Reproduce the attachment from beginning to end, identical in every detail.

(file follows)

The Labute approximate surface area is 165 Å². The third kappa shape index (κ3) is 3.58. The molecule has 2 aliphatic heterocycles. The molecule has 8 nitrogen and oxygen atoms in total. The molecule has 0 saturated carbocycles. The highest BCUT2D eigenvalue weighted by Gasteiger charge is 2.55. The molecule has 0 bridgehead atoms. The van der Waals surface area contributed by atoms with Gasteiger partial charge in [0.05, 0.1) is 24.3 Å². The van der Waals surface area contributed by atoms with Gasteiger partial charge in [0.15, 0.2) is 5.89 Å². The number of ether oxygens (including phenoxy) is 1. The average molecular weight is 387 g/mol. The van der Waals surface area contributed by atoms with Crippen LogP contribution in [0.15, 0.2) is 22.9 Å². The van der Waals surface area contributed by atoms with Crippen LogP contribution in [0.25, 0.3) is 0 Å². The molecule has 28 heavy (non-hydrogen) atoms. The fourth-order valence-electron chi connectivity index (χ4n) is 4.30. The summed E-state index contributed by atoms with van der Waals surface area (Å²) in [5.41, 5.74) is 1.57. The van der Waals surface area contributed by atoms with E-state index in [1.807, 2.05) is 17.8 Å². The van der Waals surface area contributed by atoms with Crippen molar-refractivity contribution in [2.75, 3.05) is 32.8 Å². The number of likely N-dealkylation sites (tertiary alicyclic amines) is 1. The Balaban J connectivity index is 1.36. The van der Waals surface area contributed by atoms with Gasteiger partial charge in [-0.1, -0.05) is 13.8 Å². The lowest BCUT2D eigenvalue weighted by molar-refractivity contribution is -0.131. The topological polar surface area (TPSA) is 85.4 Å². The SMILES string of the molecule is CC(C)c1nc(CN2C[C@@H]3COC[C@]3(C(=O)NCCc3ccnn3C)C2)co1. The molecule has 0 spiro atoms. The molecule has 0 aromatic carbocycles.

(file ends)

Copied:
The Labute approximate surface area is 165 Å². The third kappa shape index (κ3) is 3.58. The molecule has 2 aliphatic heterocycles. The molecule has 8 nitrogen and oxygen atoms in total. The molecule has 0 saturated carbocycles. The highest BCUT2D eigenvalue weighted by Gasteiger charge is 2.55. The molecule has 0 bridgehead atoms. The van der Waals surface area contributed by atoms with Gasteiger partial charge in [0.05, 0.1) is 24.3 Å². The van der Waals surface area contributed by atoms with Gasteiger partial charge in [0.15, 0.2) is 5.89 Å². The number of ether oxygens (including phenoxy) is 1. The average molecular weight is 387 g/mol. The van der Waals surface area contributed by atoms with Crippen LogP contribution in [0.15, 0.2) is 22.9 Å². The van der Waals surface area contributed by atoms with Crippen LogP contribution in [0.25, 0.3) is 0 Å². The molecule has 28 heavy (non-hydrogen) atoms. The fourth-order valence-electron chi connectivity index (χ4n) is 4.30. The summed E-state index contributed by atoms with van der Waals surface area (Å²) in [5.41, 5.74) is 1.57. The van der Waals surface area contributed by atoms with E-state index in [1.807, 2.05) is 17.8 Å². The van der Waals surface area contributed by atoms with Crippen molar-refractivity contribution in [2.75, 3.05) is 32.8 Å². The number of likely N-dealkylation sites (tertiary alicyclic amines) is 1. The Balaban J connectivity index is 1.36. The van der Waals surface area contributed by atoms with Gasteiger partial charge in [-0.1, -0.05) is 13.8 Å². The lowest BCUT2D eigenvalue weighted by molar-refractivity contribution is -0.131. The topological polar surface area (TPSA) is 85.4 Å². The SMILES string of the molecule is CC(C)c1nc(CN2C[C@@H]3COC[C@]3(C(=O)NCCc3ccnn3C)C2)co1. The molecule has 0 spiro atoms. The molecule has 0 aromatic carbocycles.